What parents need to know
Parents Need to Know
Parents need to know that Cosmos Chaos is an excellent vocabulary-building game set in an exciting (but completely family-friendly) sci-fi environment. As kids move their hero through the story, they will interact with many interesting characters. The people they talk to in the game will use advanced vocabulary words, and the child will have to pick the appropriate response, based on his or her knowledge of the words used. There is also an action aspect to the game, though, as kids can lead their character's robot helper through turn-based battles against evil robots. The robots will be seen getting damaged by electric shocks, lasers, or whirlwinds, but the action is very cartoony.
What's it about?
The story that frames Cosmos Chaos follows a young hero (you can choose to be a boy or a girl) who loses her dog after seeing a UFO. As she hunts through desert towns, talking to odd and interesting characters to get clues, she learns of a dastardly alien robot invasion plot by the evil Dr. Z. With the help of a good robot friend, she not only continues the search for her pet, but acts to stop the bad guys as well. The exploration and interview portion of the game is played out by the hero choosing how to properly answer questions posed by the other characters -- questions that use advanced vocabulary. If kids don't know the words, they can explore the setting, checking the descriptions of items around them, and see the words used in context to figure out their meanings. There are also turn-based robot battles that occur throughout, adding an element of action.
Is it any good?
Cosmos Chaos presents a truly original and thoroughly entertaining way for kids to expand their vocabularies. The game has a fun, whimsical, very amusing storyline that kids will enjoy regardless of any educational content -- and the addition of Pokemon-style battles shows that the developers know their audience. The real genius of Cosmo Chaos, though, is in the way it uses vocabulary-building techniques, presenting them as a pivotal part of the gameplay, and doing so in an enjoyable format that kids will actually want to partake in. Through point-and-click exploration, kids will pick up loads of new words, buried in the cleverly-written descriptions of the virtual world around them (and they'll store these collected words, like prizes, in their inventory). Then when they speak with other characters in order to pick up clues or earn missions, they'll need to show that they learned how to properly use those new words they've collected. It's fun, and it works.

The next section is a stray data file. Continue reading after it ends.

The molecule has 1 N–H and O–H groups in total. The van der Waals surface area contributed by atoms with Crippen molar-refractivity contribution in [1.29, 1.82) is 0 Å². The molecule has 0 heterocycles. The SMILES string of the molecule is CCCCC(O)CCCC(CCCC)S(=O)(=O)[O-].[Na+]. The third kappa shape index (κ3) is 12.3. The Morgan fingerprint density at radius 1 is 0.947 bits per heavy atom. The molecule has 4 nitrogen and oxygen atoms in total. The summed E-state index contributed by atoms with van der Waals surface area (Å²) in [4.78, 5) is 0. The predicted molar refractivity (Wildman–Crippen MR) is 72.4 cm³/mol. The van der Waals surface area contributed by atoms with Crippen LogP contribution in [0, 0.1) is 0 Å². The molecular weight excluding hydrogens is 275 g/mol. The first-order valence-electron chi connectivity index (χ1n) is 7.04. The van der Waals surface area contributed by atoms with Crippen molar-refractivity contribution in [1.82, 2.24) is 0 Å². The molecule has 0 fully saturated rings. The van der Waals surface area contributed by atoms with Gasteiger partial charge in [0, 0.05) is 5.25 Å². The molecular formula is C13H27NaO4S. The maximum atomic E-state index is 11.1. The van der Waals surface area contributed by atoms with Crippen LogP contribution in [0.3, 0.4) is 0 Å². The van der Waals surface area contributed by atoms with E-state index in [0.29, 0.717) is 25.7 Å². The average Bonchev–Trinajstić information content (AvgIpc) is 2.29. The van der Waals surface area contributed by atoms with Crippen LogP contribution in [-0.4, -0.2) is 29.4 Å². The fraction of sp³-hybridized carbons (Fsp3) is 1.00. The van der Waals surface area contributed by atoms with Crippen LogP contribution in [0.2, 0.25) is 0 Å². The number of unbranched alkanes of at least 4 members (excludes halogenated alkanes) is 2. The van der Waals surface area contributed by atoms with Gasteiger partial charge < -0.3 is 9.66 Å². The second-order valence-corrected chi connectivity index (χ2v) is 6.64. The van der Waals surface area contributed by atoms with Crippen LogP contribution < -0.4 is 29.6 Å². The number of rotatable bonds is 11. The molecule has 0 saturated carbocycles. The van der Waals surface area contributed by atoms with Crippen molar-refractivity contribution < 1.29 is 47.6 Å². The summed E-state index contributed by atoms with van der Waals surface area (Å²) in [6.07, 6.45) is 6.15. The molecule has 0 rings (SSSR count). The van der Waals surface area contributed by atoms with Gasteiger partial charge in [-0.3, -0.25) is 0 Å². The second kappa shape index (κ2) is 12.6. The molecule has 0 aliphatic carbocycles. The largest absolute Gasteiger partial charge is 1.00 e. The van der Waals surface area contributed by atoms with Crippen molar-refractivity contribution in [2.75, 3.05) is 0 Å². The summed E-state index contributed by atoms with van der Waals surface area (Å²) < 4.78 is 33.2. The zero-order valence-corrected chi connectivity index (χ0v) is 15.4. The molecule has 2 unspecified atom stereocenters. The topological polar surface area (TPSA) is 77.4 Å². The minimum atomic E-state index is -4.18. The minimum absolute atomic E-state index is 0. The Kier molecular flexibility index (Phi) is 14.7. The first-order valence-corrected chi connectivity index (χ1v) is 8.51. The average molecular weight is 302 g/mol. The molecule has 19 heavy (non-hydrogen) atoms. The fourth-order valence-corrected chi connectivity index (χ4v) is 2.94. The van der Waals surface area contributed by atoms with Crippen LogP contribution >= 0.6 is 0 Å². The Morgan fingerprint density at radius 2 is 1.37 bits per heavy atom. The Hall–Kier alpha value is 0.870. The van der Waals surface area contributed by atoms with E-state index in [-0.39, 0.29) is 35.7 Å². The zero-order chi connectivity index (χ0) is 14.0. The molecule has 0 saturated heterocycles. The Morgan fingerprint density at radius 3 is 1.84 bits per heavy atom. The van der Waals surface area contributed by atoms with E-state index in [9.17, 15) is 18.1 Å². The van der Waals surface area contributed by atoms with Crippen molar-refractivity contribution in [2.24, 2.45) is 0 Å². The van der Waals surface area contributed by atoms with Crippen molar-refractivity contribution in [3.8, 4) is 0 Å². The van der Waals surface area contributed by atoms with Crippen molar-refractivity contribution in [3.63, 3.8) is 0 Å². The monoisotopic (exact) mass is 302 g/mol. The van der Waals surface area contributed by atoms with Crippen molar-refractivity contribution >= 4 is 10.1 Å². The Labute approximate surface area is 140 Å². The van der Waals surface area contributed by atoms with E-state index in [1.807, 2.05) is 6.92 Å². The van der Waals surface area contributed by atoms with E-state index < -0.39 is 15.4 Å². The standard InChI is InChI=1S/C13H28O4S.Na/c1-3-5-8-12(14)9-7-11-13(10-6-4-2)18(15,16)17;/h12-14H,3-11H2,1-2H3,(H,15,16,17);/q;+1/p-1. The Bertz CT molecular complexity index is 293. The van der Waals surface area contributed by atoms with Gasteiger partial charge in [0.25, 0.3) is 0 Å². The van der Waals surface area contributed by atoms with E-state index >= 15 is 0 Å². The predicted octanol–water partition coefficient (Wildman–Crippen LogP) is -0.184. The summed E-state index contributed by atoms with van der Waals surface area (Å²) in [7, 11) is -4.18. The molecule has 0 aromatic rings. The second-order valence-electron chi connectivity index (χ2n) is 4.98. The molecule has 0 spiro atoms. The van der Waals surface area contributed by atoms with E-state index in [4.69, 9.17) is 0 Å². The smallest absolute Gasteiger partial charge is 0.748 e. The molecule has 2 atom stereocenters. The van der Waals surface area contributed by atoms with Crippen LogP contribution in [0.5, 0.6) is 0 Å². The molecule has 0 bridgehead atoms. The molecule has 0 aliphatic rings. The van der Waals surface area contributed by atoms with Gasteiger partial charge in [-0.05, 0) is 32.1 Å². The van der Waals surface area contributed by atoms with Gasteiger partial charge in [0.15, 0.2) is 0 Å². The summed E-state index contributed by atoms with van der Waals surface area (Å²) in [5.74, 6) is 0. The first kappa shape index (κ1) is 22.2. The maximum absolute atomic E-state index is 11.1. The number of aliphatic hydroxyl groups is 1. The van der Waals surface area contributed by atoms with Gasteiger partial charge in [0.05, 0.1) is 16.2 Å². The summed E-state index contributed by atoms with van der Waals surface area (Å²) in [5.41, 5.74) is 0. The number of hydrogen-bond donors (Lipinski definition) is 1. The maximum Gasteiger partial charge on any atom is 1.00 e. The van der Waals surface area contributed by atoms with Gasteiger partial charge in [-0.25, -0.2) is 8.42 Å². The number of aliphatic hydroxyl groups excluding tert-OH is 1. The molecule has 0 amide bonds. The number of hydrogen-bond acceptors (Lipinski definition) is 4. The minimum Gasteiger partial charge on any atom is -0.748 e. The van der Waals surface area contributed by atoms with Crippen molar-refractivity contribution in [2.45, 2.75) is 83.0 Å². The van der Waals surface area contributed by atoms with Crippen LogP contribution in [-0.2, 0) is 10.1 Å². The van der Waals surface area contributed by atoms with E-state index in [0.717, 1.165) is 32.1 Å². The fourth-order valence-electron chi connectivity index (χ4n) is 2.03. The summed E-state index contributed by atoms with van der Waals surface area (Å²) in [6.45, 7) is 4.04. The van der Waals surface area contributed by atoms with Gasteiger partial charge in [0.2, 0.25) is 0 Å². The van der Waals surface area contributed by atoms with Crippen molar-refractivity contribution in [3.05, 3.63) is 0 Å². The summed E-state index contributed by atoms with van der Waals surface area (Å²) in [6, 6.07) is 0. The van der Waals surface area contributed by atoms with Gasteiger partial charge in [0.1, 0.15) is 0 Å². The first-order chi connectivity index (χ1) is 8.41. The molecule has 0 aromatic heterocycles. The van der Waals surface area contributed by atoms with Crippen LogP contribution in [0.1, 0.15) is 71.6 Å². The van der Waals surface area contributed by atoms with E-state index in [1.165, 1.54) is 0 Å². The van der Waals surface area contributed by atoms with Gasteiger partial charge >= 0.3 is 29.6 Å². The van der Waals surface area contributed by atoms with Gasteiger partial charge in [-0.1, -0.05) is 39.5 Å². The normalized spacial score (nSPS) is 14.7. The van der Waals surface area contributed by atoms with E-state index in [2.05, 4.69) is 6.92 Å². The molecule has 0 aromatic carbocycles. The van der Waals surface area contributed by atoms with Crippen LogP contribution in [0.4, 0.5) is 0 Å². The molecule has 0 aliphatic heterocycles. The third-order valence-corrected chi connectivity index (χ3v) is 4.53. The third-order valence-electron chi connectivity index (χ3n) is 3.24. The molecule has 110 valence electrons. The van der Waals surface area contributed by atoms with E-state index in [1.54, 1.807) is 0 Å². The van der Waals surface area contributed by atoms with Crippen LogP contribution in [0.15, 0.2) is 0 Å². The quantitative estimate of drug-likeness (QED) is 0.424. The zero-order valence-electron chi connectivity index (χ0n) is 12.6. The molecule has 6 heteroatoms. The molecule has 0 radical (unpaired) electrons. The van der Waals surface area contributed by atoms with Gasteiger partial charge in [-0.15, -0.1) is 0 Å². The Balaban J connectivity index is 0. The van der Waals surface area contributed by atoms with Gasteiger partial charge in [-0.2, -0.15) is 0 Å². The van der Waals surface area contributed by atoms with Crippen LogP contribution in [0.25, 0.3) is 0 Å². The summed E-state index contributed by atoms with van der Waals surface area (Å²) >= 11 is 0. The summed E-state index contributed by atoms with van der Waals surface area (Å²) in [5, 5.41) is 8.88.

Families can talk about...
Families can talk about the fighting aspect of the game. Does violence have any place in an educational game? Is the impact of the violence here lessened by the game's cartooniness, or the fact that the combatants are robots?
Ask kids if they enjoy learning though video games. If education comes to kids via a video game, are they more or less likely to retain what the learn?
|Platforms:||Nintendo DS, Nintendo DSi|
|Subjects:||Language & Reading: reading comprehension, using supporting evidence, vocabulary|
|Skills:||Thinking & Reasoning: analyzing evidence, applying information, collecting data|
|Available online?||Not available online|
|Release date:||October 12, 2010|
|ESRB rating:||E for Cartoon Violence |